Shark: The Wrath of Khan
L.A. is not quite under the threat of imminent annihilation, but Stark does note that a well-known rap group was blown up a month ago in their SUV. This attack was possibly caused, says Stark, by "plastique and Taliban surplus weapons" supplied to L.A. street gangs by this Khan fellow. Yeah, those high-grade weapons the Taliban aren't using just now and smuggled out of the Afghanistan/Pakistan border region where bin Laden is hiding to airdrop on Malibu. Khhhaaaaaan!!
Stark's been running a sting against Khan for six months. Six months? Who knew? Two undercover agents involved in that sting are supposed to be disguised, I think, as gangster-rappers. This must explain why they are dressed like background dancers in an '80's 7-Up commercial. Other plot elements include, but are not limited to, a few double-crosses, a timer-charge and exploding hideout, a tattooed white-supremacist, sundry slo-mo shoot-outs, and a single slow-motion water-balloon bursting on the pavement.
Shows like 24, and the excellent Sleeper Cell, build entire seasons around these kinds of elements. It's a heckuva challenge for Shark to try and cram them all into a single hour, and the results are too absurdly frenetic and jumbled together for me. Over the top, (and not in a clever Ugly Betty way) just about covers it for this episode, which seems conceived for those who would find Prison Break and 24 too realistic.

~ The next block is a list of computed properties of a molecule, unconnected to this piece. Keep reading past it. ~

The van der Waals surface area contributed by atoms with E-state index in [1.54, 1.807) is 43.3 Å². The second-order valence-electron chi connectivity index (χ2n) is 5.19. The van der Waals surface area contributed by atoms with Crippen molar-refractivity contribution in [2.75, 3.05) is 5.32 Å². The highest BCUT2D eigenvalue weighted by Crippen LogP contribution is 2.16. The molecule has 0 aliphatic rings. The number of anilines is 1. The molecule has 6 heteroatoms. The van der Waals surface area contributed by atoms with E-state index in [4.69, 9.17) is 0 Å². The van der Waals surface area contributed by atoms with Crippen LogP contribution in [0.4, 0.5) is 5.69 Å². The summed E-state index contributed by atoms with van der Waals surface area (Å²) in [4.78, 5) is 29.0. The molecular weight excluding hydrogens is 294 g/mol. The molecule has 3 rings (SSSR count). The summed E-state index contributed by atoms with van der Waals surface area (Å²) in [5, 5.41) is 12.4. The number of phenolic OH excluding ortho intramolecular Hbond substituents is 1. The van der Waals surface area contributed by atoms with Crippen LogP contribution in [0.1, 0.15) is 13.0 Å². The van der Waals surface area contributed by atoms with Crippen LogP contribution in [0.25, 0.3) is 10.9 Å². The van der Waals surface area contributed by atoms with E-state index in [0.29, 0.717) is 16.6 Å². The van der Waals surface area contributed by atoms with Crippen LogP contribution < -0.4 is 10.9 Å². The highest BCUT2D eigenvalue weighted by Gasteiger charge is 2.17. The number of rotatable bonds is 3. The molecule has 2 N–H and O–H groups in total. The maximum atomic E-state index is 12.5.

Stark's daughter Julie has the night off, and I guess I can be grateful that they didn't pull a Kim Bauer and kidnap her along with Casey and the underwritten daughter of a CIA agent. (I think that's who the little girl was supposed to be, anyway.)
I sincerely don't know what to make of this episode. Maybe some CBS executive gave the producers a note that Shark needs more explosions, so rather than settling for added explosions they decided to blow the entire show up. Or perhaps the Shark staff is having a laugh ala the Scrubs parody of House earlier the same evening on NBC.
In due course, Stark resolves the plot while standing on the tarmac, complete with a taped confession from the arms merchant. Not such a wrathful Khan after all, this guy, who quickly reveals to locale of the kidnappees in exchange for a light sentence and Stark's offer to take the death penalty off the table.
That about wraps it up, except for one element, which may explain the motivation for this format-breaking shoot 'em-up, and possibly qualifies the whole mess as a "very special episode." Some long-overdue cast-thinning is accomplished in the final moments of the hour. Since the character who is killed off was never given that much to do in the series, I can't really come up with anything to say about him. Martin, I hardly knew you.